Transplanting Moss




The critical elements here are a clear, bare, compacted surface that is free of leaves, weeds, and other debris. The soil surface should be gently scratched with a rake to slightly roughen the soil area (dug into slightly for Haircap moss to compensate for attached soil). Following a spray treatment for pH adjustment, the soil should be made damp, and the moss itself should be pressed out flat. Moss-Tac is recommended for transplanting.

The area should then be thoroughly SOAKED and the dry moss should be pressed very firmly into the soil (a heavy roller filled with water works best for large areas). All of our moss products should then be misted with water. (Try to do transplanting on a cloudy or rainy day if possible). WHEN YOUR MOSS ARRIVES, PLEASE BE SURE TO KEEP IT OUT OF DIRECT SUNLIGHT AND AS COOL AS POSSIBLE. If moss gets too hot while packaged, it may not live, as it could begin to mold or rot..

Care for moss following transplanting

Another critical element for long-term success is keeping leaves and debris from accumulating on the moss (this can kill the moss underneath). There are several ways to achieve this:

  • A leaf blower. These can be noisy and polluting, but in addition to clearing leaves that fall on existing moss, they can be very helpful for initially clearing large areas where moss is to be established (raking to bare soil will obviously achieve the same goal).
  • A broom. A light touch is required here, as care must be taken not to peel back the moss.
  • One-quarter-inch mesh netting.

Available through Moss Acres, the transplant netting is perhaps the best all around solution. This limp, reusable netting is UV stable, virtually invisible, and is excellent for catching falling leaves, and for protecting newly established moss from birds and rodents that like to pull up moss in search of insects, grubs and worms. This material can also perform the dual roll of functioning as a deer or bird barrier for ornamental shrubs, ground covers, or berry bushes.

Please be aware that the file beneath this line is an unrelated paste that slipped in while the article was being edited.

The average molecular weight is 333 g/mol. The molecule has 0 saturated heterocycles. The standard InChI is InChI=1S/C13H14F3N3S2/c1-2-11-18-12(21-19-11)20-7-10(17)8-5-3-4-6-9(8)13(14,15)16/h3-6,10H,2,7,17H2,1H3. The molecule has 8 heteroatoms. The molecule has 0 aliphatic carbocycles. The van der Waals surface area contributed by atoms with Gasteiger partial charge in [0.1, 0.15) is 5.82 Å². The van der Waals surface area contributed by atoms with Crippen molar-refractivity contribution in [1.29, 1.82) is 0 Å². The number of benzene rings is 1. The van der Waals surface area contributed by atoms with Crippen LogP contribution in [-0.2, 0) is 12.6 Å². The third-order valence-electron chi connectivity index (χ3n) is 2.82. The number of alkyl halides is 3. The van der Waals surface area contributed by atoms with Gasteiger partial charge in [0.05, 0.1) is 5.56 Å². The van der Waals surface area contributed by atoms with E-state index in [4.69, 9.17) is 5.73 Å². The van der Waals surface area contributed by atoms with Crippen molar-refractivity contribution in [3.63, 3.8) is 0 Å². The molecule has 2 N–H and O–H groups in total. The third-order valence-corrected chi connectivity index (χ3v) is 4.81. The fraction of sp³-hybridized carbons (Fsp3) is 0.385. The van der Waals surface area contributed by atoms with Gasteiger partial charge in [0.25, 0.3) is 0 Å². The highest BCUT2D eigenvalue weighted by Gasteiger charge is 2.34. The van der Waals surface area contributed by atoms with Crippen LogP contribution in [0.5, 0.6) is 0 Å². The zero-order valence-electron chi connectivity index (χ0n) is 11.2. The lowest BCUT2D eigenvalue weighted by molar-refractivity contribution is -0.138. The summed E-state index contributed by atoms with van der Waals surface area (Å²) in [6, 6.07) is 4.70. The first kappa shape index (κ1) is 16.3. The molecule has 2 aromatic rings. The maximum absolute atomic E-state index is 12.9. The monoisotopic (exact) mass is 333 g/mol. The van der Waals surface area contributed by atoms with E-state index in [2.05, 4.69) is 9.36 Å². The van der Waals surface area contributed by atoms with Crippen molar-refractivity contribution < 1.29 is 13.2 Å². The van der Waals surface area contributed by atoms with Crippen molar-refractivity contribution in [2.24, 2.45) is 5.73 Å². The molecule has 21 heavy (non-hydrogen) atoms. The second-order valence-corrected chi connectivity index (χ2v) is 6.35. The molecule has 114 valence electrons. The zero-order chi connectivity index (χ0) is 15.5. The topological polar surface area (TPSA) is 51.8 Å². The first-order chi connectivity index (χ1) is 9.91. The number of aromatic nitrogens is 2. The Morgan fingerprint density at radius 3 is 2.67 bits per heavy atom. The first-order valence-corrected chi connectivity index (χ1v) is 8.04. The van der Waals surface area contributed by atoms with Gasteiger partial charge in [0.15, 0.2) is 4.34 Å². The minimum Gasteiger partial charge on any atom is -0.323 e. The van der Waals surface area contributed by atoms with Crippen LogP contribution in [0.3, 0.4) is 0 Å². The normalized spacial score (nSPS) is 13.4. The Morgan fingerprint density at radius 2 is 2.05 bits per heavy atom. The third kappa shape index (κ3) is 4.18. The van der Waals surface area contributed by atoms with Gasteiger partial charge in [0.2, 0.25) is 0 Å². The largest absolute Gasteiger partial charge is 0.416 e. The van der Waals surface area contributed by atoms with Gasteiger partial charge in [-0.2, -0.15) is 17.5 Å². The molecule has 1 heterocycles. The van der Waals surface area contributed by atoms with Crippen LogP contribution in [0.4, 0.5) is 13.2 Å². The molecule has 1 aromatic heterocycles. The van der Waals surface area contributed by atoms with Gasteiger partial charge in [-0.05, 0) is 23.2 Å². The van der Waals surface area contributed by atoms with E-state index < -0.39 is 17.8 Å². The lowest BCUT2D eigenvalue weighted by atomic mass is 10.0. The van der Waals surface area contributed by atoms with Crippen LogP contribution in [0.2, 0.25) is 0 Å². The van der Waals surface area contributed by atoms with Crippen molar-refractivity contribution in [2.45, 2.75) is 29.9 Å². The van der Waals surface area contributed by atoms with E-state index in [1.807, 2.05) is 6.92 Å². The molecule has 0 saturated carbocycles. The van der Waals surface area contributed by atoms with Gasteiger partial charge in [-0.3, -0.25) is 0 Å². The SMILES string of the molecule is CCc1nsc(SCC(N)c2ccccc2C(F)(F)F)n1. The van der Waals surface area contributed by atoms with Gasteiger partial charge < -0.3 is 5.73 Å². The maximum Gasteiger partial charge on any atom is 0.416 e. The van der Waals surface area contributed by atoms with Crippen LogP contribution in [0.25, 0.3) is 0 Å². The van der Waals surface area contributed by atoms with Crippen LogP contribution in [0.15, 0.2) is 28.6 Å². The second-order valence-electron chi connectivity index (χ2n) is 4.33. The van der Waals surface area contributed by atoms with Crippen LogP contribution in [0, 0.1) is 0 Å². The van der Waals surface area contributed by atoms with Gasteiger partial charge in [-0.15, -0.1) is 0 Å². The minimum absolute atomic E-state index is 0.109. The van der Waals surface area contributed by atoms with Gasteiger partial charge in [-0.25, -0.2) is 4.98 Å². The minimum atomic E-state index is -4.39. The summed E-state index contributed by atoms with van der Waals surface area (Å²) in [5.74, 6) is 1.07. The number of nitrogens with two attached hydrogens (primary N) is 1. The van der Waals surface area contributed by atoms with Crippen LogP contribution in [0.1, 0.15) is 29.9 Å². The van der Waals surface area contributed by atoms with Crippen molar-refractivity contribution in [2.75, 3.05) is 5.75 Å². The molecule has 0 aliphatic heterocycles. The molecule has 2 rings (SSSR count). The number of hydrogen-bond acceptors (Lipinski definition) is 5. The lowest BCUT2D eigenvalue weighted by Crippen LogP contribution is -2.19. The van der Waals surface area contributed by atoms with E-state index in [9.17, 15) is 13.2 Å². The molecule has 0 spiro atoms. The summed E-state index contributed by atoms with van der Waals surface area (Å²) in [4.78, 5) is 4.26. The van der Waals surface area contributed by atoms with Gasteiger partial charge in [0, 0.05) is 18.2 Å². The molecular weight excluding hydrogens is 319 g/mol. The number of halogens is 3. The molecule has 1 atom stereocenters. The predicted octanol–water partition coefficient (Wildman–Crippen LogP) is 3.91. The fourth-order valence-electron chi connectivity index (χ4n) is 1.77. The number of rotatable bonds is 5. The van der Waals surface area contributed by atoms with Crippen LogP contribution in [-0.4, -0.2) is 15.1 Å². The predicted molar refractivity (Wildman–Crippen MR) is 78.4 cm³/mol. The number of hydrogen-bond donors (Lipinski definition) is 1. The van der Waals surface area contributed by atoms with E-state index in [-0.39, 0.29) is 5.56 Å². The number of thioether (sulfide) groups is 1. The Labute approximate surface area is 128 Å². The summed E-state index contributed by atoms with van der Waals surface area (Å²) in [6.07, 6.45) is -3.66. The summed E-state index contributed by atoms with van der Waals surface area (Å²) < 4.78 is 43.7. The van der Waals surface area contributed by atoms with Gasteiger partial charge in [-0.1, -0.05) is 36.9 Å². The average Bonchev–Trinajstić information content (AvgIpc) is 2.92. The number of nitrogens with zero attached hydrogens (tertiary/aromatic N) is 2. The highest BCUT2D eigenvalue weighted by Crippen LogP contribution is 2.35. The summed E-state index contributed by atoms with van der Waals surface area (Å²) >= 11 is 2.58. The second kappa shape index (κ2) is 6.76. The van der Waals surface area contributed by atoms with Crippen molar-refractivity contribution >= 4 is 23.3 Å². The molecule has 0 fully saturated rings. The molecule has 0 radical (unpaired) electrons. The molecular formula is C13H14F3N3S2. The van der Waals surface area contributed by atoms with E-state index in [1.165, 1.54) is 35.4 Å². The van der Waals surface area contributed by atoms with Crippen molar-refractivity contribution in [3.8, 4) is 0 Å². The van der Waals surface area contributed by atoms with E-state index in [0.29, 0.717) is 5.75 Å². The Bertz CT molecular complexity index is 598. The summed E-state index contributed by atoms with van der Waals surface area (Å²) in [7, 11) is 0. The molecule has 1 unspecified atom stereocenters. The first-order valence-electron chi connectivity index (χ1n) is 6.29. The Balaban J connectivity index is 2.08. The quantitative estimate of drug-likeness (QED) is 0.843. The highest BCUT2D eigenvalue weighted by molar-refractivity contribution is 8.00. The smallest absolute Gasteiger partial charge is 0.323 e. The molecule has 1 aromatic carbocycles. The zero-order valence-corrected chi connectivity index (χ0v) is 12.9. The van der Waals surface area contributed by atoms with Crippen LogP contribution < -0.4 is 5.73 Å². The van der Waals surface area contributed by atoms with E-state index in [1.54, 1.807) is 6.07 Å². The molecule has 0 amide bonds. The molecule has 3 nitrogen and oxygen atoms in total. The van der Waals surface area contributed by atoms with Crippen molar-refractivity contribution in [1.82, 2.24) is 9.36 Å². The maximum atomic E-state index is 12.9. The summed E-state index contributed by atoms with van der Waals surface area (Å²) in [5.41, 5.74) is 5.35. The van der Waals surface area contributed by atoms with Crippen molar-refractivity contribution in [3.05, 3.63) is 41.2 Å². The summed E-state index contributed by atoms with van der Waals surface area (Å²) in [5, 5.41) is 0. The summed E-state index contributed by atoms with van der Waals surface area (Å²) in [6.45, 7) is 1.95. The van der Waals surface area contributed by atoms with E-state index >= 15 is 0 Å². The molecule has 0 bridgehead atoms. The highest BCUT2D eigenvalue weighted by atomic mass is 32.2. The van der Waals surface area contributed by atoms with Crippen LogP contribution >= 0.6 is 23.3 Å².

High heeled shoes, repeated heavy foot traffic, and running children do not bode well for moss. Light foot traffic with flat-soled shoes is fine. Dry moss is much more likely to "scuff" or peel up, so regular watering or misting not only keeps moss a lustrous green, but also significantly minimizes damage from pedestrian traffic or from birds.

The most important thing to remember following transplanting is to mist the moss regularly for the first 3 weeks, or as needed depending on climate, site and weather conditions. Misting in the morning or in the evening is best for moss, but never during extremely hot or sunny times of the day. Using rainwater, distilled or reverse osmosis is much preferable to any type of chlorinated or salty water, or even well water. Watering moss gardens in hot weather is an invitation to fungal development and is not recommended - it is actually better to let the moss dry out than to over water. If you put the moss in the right place and just water it in well a couple of times and than simply let mother nature take over, it responds much better. It may dry out and not look great at times, but when the rain comes, the lush green returns. Don't baby your moss sometimes neglect is just what it needs! Just make sure your site is in a shady location- no more than 1 hour of sun a day. Note: Haircap Moss may appear dried out and shriveled upon receipt of delivery. A thorough watering will restore the plants to there normal appearance in just a few minutes!

Watering will obviously not be necessary if a misting system is utilized. Moss Acres is offering a cost-effective, portable, and easy to set up misting system that easily attaches to any garden hose. The fine mist that this system produces is perfect for greatly increasing the odds of your moss surviving and spreading. Not only does a mister keep the moss and soil bed moist, but it also dramatically raises humidity and lowers temperature - both conditions that mosses naturally thrive in